04 February 2013

John Tortes “Chief” Meyers: A Baseball Biography

William A. Young, John Tortes “Chief” Meyers. Jefferson, NC: McFarland, 2012.

“Chief” is the head man; it is a title of diffidence. As applied to John Tortes Meyers, All-Star catcher for John McGraw’s New York Giants, it is a fitting title: the Dartmouth-educated Meyers was an outstanding hitter and well-regarded field general who might have made the Hall of Fame if his career had been a bit longer. Yet during his playing days, “Chief” was used as an insult, not a compliment, because Meyers was a Native American, from the Cahuilla tribe.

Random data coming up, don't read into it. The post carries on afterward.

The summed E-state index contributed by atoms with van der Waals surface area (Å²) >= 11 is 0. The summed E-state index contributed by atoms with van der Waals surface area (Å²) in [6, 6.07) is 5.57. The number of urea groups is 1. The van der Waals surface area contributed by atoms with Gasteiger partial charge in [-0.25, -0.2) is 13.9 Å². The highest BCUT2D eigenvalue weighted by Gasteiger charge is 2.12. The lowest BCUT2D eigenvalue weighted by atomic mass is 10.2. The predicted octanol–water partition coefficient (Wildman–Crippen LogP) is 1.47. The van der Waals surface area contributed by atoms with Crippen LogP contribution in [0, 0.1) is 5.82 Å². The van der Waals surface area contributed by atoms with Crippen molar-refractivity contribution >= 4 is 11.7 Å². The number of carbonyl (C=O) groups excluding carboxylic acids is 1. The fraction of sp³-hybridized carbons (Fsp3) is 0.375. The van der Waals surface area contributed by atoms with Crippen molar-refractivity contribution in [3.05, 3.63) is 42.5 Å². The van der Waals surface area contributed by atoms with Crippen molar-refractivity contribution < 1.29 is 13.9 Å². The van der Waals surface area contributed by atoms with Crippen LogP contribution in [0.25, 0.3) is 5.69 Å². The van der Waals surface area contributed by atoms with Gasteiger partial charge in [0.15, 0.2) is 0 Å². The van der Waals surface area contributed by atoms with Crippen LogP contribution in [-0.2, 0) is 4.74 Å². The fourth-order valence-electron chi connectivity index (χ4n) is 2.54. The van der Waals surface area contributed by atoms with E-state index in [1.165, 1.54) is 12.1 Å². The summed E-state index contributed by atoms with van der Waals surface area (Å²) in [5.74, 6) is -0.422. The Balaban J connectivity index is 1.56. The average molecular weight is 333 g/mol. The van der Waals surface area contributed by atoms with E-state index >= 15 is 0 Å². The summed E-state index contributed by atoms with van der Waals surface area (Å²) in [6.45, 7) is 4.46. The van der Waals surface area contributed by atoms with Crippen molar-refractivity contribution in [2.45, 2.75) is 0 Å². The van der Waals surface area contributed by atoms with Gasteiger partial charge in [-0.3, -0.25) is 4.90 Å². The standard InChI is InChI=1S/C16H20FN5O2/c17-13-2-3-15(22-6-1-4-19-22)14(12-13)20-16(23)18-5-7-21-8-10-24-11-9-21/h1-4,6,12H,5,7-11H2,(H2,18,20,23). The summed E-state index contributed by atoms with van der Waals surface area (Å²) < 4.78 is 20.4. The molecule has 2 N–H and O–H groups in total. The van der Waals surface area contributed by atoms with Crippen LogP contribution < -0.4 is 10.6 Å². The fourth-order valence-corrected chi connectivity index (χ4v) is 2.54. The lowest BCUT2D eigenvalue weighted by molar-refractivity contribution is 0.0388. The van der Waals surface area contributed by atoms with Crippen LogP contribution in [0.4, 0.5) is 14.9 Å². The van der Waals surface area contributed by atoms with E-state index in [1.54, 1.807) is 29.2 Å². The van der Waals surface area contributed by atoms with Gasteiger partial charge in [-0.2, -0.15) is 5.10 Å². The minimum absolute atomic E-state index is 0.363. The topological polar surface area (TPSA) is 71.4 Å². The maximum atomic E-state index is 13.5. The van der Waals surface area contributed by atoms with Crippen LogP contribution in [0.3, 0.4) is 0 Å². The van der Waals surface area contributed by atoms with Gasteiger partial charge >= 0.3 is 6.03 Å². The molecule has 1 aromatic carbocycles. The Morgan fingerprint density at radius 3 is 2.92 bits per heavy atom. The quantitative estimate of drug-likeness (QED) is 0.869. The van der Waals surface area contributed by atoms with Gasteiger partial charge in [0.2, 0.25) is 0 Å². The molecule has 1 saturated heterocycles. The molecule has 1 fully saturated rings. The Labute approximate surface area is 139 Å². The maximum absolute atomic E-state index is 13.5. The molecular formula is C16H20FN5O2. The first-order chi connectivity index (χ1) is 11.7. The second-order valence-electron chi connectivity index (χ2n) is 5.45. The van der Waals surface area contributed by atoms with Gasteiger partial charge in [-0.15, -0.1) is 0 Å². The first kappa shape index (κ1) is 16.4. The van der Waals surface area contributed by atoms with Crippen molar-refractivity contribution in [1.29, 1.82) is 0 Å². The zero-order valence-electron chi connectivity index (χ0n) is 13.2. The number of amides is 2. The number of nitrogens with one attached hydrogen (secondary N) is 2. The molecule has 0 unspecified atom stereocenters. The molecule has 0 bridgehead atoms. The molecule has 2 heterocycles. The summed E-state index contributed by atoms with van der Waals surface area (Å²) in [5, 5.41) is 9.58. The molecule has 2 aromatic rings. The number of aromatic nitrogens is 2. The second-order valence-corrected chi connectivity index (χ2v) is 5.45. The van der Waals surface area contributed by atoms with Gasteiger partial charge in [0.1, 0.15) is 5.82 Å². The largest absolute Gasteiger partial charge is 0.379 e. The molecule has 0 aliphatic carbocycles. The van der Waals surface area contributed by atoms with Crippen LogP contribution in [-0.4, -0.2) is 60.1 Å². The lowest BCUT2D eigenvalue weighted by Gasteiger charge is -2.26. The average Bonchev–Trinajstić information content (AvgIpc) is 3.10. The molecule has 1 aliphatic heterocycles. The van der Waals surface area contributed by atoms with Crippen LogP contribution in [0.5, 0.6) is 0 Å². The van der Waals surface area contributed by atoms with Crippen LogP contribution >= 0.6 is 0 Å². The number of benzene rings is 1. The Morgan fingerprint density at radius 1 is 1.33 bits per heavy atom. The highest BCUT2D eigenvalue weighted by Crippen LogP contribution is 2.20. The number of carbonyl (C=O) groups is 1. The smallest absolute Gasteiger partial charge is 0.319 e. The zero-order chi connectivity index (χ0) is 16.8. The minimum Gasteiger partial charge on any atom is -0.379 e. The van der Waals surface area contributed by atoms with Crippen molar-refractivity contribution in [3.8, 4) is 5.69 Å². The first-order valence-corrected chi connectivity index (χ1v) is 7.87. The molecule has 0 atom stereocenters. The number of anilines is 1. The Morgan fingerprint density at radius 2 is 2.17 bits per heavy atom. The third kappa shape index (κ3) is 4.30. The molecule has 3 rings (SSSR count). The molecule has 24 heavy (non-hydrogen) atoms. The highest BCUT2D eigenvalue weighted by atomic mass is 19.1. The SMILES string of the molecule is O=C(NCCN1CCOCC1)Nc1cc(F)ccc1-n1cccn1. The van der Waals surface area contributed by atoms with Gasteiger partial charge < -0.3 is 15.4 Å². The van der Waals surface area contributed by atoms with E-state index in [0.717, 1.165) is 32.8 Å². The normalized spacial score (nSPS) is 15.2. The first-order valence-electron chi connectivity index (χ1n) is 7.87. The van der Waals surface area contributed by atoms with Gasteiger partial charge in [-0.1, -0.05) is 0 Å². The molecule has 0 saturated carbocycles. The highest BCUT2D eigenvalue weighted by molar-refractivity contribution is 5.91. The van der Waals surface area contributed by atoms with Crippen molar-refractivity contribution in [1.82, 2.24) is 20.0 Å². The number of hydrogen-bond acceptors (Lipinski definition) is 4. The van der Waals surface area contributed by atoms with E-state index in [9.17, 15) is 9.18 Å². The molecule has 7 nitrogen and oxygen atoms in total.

This well-documented, yet readable, biography naturally focuses on Meyers’ playing career, but also explores his youth in California, the racial insensitivity he and other Natives faced, and his life and career after baseball. While the challenges Jackie Robinson faced in breaking baseball’s color line are well-known, Meyers (and other Natives, like Albert Bender, Jim Thorpe, and Allie Reynolds) faced similar abuse—yet were never excluded from the game, as Blacks were. This volume gives new appreciation for their struggle, while giving one of the Deadball-era’s best catchers much-overdue recognition.

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